Sita Maria Kattanek, Carl Hanser, Munich
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This study will look at dramatic representations of organ transplants because contemporary plays address the more subterranean fears surrounding the medical endeavor called transplantation. The conflicts of the dramas have their origin in debates that took place among bioethicists. The theater, however, “becomes the domain where the debate is acted out before a live audience” (Belli 2008: xiv), thus rendering the involved questions visible in a public setting. Dea Loher’s Hände (2002) and Tomio Tada’s The Well of Ignorance (1991)use the dialogical quality of drama to reveal the absurdities and grotesqueness of modern medical technologies. With emotional discomfort these plays question what it means to receive a donated body part and whether it is justified to endlessly repair the human body.
Praggnaparamita Biswas, Banaras Hindu University, India
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The juxtaposing depiction of women, violence and hysteria as semiotic elements in women-centric play-texts attempts to translate the theatrical meanings because of its demonstrable approach to unearth the textual meanings and its relational politics of representation. From semiological aspect, the interplay of women, violence and hysteria generates a kind of semiotic femaleness in order to prognosticate the feminist route of cultural politics imbedded in the narratives of female composed drama. The present paper intends to analyze the semiotic transformation of Indian women dramaturgy in the plays of Padmanabhan, Mehta and Sengupta. Each of their plays tries to interpret new meanings hidden under the semiotic signs used by these playwrights and also attempt to project the gender politics visualized in the realm of feminist theatre.
It should not be out of place for us here to think of giving an outline to a kind of project, which was on our minds till a certain time but which could not be either discussed or implemented for the lack of appropriate opportunities. Could it be possible to think of a center or academy devoted to neuroscience, evolutionary studies, aesthetics, environment and medicine. Perhaps there is no one single institution in which information from such disciplines could be studied with a general redressive purpose. An institute which shall contain interdisciplinary course work intending to develop modules of analysis regarding behavioral functions, or components of human social existence is the call of the day. This call is driven by the very simple notion that what men and women need are scientific insights into the roots of their own existence and being, and a study of the conditions that would be conducive to free, uninhibited livelihood. Perhaps such insights lead to amelioration of health. The connection between neurophysiological realities of the brain and any form of physical exercise, athletics or sports seemed to have been already grasped by ancient systems of religion. Economists are studying the effects of microlevel redressal measures in the context of attempts made in order to bring about radical changes on macroeconomic level. Answer to such questions as how the arts emerge in human societies can explain the nature of aesthetically motivated actions. It is indeed time for us to conceive of the formation of a society that could discuss issues related to our lives and its environment, our culture and the arts that we perform. Please send us your suggestions or proposals for the formation of such a society. We look forward to hearing from you.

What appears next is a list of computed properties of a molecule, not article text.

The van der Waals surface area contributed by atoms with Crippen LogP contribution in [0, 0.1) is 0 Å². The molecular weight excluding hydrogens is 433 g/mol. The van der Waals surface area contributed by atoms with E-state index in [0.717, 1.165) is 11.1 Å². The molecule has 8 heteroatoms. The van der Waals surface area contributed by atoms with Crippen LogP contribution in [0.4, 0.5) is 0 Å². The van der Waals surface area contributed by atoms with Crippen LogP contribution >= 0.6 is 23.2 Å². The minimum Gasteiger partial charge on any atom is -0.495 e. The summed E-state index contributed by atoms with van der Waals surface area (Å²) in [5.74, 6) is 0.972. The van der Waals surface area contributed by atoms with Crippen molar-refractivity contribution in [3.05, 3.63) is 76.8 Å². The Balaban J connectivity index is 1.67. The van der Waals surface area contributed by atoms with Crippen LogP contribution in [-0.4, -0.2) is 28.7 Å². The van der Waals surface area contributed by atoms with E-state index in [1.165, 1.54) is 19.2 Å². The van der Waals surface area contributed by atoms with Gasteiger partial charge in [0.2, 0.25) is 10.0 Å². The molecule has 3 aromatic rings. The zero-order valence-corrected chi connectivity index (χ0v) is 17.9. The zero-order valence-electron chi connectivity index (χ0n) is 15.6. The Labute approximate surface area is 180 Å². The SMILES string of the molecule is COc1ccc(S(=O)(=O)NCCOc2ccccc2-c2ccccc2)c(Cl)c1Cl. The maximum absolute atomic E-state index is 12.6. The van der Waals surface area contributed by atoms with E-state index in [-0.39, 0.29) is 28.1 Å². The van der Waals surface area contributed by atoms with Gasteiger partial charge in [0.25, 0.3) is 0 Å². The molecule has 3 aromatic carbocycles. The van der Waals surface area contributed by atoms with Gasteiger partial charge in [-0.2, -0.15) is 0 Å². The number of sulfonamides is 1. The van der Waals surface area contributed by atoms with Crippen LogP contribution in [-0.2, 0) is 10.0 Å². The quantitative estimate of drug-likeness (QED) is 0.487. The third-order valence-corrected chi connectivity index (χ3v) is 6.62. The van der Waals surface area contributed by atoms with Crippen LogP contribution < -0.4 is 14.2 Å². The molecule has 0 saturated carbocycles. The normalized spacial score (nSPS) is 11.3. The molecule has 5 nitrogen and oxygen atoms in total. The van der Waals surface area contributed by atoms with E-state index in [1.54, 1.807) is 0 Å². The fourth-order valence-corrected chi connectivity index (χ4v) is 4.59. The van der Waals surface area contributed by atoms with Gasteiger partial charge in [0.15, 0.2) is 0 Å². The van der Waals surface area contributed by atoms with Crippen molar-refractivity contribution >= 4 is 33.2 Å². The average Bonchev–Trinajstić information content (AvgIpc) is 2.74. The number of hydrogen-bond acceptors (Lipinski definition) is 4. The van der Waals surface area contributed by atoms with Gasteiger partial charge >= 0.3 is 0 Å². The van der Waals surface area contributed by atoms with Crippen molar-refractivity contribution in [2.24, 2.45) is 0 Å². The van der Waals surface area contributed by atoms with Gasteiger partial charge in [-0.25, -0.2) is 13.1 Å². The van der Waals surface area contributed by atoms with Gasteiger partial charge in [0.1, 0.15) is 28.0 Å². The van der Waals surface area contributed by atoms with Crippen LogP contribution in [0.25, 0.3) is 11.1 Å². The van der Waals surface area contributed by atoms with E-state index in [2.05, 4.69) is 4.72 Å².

Tirtha Prasad Mukhopadhyay, Editor-in-Chief
George Washington University, USA
Volume 2, Number 3, 2010 I Download PDF Version
The search for an ever-elusive home is a thread that runs throughout much literature by authors who have immigrated to the United States. Dominican authors are particularly susceptible to this search for a home because “for many Dominicans, home is synonymous with political and/or economic repression and is all too often a point of departure on a journey of survival” (Bonilla 200). This “journey of survival” is a direct reference to the dictatorship of Rafael Leonidas Trujillo Molina, who controlled the Dominican Republic from 1930-1961. The pain and trauma that Trujillo inflicted upon virtually everyone associated with the Dominican Republic during this era is still heartbreakingly apparent, and perhaps nowhere is that trauma more thoroughly illustrated than in the literature of Julia Alvarez. Alvarez is a prime example of an author who utilizes narrative in a clear attempt to come to grips with lingering traumatic memories. After her father’s role in an attempt to overthrow the dictator is revealed, Alvarez’s family is forced to flee the Dominican Republic as political exiles, and a sense of displacement has haunted her since. Because both the Dominican Republic and the United States are extraordinary racially charged, concepts of home and identity are inextricably bound to race relations in much of Alvarez’s art. Using theoretical concepts drawn from the fields of trauma studies and Black cultural studies, this essay examines Alvarez’s debut novel in order to illustrate the myriad ways in which culture, politics, and race converge and speak through each other, largely in the form of traumas that can irreparably alter one’s sense of home, voice, and identity.